They’re following Daisuke’s plan. Sure, the top four batters have a pretty good chance to get one base, but they can probably make their way around the rest. So, if Xander gets a double, and Pedroia grounds out to advance him to third, just walk Ortiz. Then, you are pretty much assured of striking out Sizemore. Then, you just need to get the next guy. They gave up two baserunners, but no runs. Just like Dice-K did.

Which is why it’s so easy to have hope for this season. When everyone is back healthy, those automatic outs won’t be there. Even if they don’t return to peak form. Victorino doesn’t need to be an all-star. He needs to hit .270. He needs to make contact in order to drive in that guy from third. The team was supposed to have one automatic out in it. If everyone else is at least average, it makes everything different. Balls start finding holes. Herrera doesn’t strike out in key points. While every hitter isn’t exactly dangerous, he’s at least competent. Suddenly, keeping Bradley in just for his defense isn’t such a problem anymore. A pitcher can’t pitch around eight guys to get to one.

He can pitch around four to get to five.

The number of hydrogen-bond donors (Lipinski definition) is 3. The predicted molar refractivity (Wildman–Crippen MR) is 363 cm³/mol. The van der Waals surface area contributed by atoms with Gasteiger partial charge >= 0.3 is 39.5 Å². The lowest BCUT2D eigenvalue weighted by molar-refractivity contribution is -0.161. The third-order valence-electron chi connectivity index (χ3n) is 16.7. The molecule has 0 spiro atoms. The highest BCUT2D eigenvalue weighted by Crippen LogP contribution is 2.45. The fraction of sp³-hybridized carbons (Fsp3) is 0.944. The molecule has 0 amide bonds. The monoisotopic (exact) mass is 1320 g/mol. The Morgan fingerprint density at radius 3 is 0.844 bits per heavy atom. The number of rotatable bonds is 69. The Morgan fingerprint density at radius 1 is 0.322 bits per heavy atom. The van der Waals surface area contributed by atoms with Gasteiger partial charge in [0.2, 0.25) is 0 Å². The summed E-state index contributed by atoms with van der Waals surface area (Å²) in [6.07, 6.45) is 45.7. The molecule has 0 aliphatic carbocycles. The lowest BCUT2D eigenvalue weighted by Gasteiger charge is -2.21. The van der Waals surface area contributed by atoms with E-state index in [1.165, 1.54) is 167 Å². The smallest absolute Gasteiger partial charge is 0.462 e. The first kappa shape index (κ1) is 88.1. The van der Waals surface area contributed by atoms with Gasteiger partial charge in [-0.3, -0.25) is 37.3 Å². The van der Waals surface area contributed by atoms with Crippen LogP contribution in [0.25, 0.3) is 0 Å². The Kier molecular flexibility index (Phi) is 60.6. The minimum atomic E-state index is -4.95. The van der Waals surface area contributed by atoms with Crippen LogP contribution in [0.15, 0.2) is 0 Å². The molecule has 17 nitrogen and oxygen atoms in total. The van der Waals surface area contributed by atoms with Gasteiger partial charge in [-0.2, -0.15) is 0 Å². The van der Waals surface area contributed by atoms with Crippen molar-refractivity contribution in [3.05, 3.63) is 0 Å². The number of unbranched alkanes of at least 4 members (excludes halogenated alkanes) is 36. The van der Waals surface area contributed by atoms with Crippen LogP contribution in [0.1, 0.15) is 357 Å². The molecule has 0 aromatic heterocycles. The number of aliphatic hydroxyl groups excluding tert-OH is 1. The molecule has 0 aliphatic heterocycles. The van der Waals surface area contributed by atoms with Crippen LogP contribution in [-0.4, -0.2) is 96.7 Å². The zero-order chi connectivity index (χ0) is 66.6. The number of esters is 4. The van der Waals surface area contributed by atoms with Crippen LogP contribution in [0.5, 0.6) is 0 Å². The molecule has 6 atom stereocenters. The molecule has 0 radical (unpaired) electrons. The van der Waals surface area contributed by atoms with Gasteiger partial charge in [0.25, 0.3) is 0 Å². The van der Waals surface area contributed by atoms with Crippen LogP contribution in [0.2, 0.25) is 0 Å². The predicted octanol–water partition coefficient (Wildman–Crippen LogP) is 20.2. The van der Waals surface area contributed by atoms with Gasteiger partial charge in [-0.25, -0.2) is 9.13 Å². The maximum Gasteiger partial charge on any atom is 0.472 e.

Tuesday, June 10, 2014

Buyers or Sellers?

That seems to be a hot topic lately. Should the Red Sox be buyers or sellers at the trade deadline? That question really makes me ask two questions of my own.

Why do we need to decide now? Why on earth would we have to decide how the Sox should act on a date two months from now? A lot can happen in two month. Heck, the season is only two months old. I mean, I know why they’re asking. It makes for better controversy. People can make definitive statements, and those always play well. “The season’s over! They should sell!” “No, they’ll come back. They should buy!” Each statement begs for calls to the radio station or comments on the website. And they didn’t even need to report anything worthwhile or do any research. It’s genius. But, of course, there’s no reason to even start thinking about it now. It’s just stuff to fill space.

(Yeah, I see the irony)

The other question, that actually has merit, is why can’t they be both? Why does it have to be one or the other? (Yup. I know. The answer can be found a couple paragraphs ago.) But, the Sox seem to be perfectly set up to be both buyers and sellers at this deadline. They have some older spare parts that might make good chips for future talent. They also have some youngsters that could land the big fish they want. How would that work? Well, a large scale example would be something like a trade for Giancarlo Stanton. They could put a package of prospects together, and be buyers on him. Then, that would produce some extra parts. Then, maybe they could sell on Jonny Gomes and move his intangibles to another contender.

Or something smaller? Maybe they buy on a veteran outfielder, but sell on a veteran catcher? Sell on Peavy, and assume that a youngster can replace him, but buy on depth.